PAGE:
Depression, Bipolar and Other Mood Disorders

Photo by pabak sarkar - http://flic.kr/p/nobgMv

Here you can find general information on clinical depression, bipolar disorder, and other mood disorders, as well as descriptions of the symptoms employed by psychiatrists in making a diagnosis.

How Prevalent are Mood Disorders?

According to the Merck Manual, mood disorders “are the most prevalent psychiatric disorders, accounting for 25% of patients in public mental institutions, 65% of psychiatric outpatients, and as many as 10% of all patients seen in nonpsychiatric medical settings”; moreover, some type of mood disturbance will affect some 20% of women and 12% of men during their lifetime (figures from Merck Manual, chapter 189).

The NIMH estimates that nearly 19 million US adults will experience a depressive disorder in a given year, breaking down the numbers for US citizens over 18 as follows:

  • major depressive disorder: 5.0% of the population
  • dysthymic disorder: 5.4% of the population
  • bipolar disorder: 1.2% of the population

What are the Mood Disorders?

The DSM specifies mood disorders under the following main headings:

  • Major Depressive Disorder (sometimes called clinical depression)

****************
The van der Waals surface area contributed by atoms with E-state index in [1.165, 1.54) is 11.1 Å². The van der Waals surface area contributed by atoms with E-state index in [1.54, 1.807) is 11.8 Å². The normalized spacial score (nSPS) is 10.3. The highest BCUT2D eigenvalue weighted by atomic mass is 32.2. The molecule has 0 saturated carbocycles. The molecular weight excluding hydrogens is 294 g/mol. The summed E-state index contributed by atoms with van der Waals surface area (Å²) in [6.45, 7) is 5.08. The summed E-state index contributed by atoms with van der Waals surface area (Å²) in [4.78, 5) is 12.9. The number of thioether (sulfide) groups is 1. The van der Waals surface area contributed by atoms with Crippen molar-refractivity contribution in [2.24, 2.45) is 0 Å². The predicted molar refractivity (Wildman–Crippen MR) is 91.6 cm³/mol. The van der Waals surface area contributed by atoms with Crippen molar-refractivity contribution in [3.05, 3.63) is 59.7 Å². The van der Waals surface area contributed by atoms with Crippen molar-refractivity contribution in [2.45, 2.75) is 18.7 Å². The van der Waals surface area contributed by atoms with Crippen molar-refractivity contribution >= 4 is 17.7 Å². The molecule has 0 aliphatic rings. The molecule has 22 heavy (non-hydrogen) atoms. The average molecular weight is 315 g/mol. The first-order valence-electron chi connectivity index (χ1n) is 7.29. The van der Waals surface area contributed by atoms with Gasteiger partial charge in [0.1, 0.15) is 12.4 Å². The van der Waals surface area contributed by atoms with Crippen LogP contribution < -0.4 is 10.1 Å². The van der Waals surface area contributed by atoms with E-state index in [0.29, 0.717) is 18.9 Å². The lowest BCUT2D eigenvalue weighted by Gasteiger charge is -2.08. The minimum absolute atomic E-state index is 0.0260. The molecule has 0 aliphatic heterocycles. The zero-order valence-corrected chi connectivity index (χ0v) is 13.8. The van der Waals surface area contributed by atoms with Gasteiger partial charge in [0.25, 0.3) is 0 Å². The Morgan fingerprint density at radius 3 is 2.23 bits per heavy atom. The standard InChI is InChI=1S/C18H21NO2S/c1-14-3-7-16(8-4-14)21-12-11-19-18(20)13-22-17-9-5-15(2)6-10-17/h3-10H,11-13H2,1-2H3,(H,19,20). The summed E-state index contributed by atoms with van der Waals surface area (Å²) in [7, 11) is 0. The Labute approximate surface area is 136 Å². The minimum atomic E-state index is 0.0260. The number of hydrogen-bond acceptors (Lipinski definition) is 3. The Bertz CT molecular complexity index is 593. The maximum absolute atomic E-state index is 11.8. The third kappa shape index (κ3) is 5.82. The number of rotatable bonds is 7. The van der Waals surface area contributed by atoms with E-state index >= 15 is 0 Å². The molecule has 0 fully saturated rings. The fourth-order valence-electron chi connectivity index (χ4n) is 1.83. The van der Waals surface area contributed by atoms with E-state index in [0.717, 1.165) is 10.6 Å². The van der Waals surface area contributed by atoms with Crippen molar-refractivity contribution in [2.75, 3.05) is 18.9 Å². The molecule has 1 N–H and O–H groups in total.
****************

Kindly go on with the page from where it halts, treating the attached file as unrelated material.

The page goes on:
• Cyclothymia (Cyclothymic Disorder)
  • Dysthymia (Dysthymic Disorder)
  • Bipolar Disorder (sometimes called manic depression)

Try Online Counseling: Get Personally Matched

It also includes classifications for mood disorders which result directly from a general medical condition or from exposure to chemicals or medications, and a catch-all category for disorders which do not fit the other categories.

Clinical diagnoses of mood disorders refer to the presence or absence of so-called ‘mood episodes’, including:

  • Major Depressive Episode
  • Manic Episode
  • Mixed Episode
  • Hypomanic Episode

These ‘episodes’ are not diagnosed separately, but rather serve as the components for diagnosis of the actual disorders.

All clinical material on this site is peer reviewed by one or more qualified mental health professionals. This specific article was originally published by on and was last reviewed or updated by Dr Greg Mulhauser, Managing Editor on .

Our material is not intended as a substitute for direct consultation with a qualified mental health professional. Please seek professional advice if you are experiencing any mental health concern.

Copyright © 2002-2019. All Rights Reserved.